Lucid, run by former Tesla engineer Peter Rawlinson, is the latest firm to tap the initial public offering market, with investors rushing into the EV sector, spurred by the rise of Tesla Inc and the toughening of emissions regulations in Europe and elsewhere.
Other prominent players in the sector went public through mergers with so-called special purpose acquisition companies (SPACs) last year. SPACs are publicly listed shell companies set up to buy private companies. Those private firms effectively become publicly traded without having to go through a traditional initial public offering.
While some deals such as those involving electric carmaker Fisker have delivered solid returns for investors, others such as Nikola, a maker of electric pick-up trucks, have given up short-term gains.
The publicly traded shares of CCIV fell nearly a third to $40.35 in volatile extended trading, giving the merged company a market capitalisation of about $64bn. By comparison, General Motors Co is worth about $76bn.
California-based Lucid said it is on track to start production and deliveries of the Lucid Air, its first luxury sedan, in North America in the second half of this year. It had previously said it planned to start its deliveries in the spring of 2021.
Lucid, which plans to build vehicles at its factory in Arizona, aims to deliver 20,000 units in 2022 and 251,000 in 2026 by adding other models such as an electric sport utility vehicle.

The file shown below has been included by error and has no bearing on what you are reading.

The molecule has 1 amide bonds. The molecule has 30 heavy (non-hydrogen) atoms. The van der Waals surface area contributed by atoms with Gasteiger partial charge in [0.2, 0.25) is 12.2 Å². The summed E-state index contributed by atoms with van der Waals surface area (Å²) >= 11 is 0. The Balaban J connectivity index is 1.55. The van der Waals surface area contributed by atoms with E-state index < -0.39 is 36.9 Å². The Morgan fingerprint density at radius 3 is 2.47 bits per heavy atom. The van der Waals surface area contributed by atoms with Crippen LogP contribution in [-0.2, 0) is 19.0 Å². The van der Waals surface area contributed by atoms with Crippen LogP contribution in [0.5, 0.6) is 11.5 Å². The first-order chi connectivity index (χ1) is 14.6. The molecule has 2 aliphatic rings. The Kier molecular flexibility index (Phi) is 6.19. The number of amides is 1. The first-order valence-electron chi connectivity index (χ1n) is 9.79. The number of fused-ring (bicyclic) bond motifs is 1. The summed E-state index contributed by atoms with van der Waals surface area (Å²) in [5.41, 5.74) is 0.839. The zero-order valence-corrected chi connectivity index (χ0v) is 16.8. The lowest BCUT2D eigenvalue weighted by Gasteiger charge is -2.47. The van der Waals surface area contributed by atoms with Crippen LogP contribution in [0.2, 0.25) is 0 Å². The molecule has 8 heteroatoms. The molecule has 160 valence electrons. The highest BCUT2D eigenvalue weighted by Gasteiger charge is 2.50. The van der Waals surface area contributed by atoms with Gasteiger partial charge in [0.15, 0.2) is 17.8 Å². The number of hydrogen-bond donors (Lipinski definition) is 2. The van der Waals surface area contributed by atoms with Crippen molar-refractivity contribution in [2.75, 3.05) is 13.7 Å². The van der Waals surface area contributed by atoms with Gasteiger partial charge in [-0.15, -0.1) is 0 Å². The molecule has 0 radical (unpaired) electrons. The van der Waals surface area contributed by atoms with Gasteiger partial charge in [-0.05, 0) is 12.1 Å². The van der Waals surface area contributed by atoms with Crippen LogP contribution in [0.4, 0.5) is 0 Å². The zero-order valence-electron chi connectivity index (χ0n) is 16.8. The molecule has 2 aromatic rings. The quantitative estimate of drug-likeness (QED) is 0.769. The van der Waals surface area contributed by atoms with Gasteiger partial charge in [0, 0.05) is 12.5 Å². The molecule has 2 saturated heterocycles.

With a starting price of $77,400, the sedan is slated to be the first to achieve a 500-mile (805km) driving range. Lucid’s debut vehicle will be the closest car yet to challenge Tesla in the still-niche market for premium EV sedans.
After Lucid priced its sedan, Tesla chief Elon Musk announced a price cut to its flagship Model S sedan. “The gauntlet has been thrown down!” he tweeted.
CCIV, which is backed by Wall Street dealmaker and former Citigroup banker Michael Klein, and new private investors are getting shares at different prices, with the newer private investors paying a premium.
Klein has played a prominent role in guiding the Kingdom of Saudi Arabia’s investments, serving as an adviser to its sovereign wealth fund the Public Investment Fund. Among other deals, he advised on the initial public offering of oil giant Saudi Aramco.
The deal with CCIV includes a private investment of $2.5bn from Saudi Arabia’s Public Investment Fund (PIF), funds managed by BlackRock and others.
The reverse merger represents the largest injection of capital into Lucid since PIF invested more than $1bn in 2018.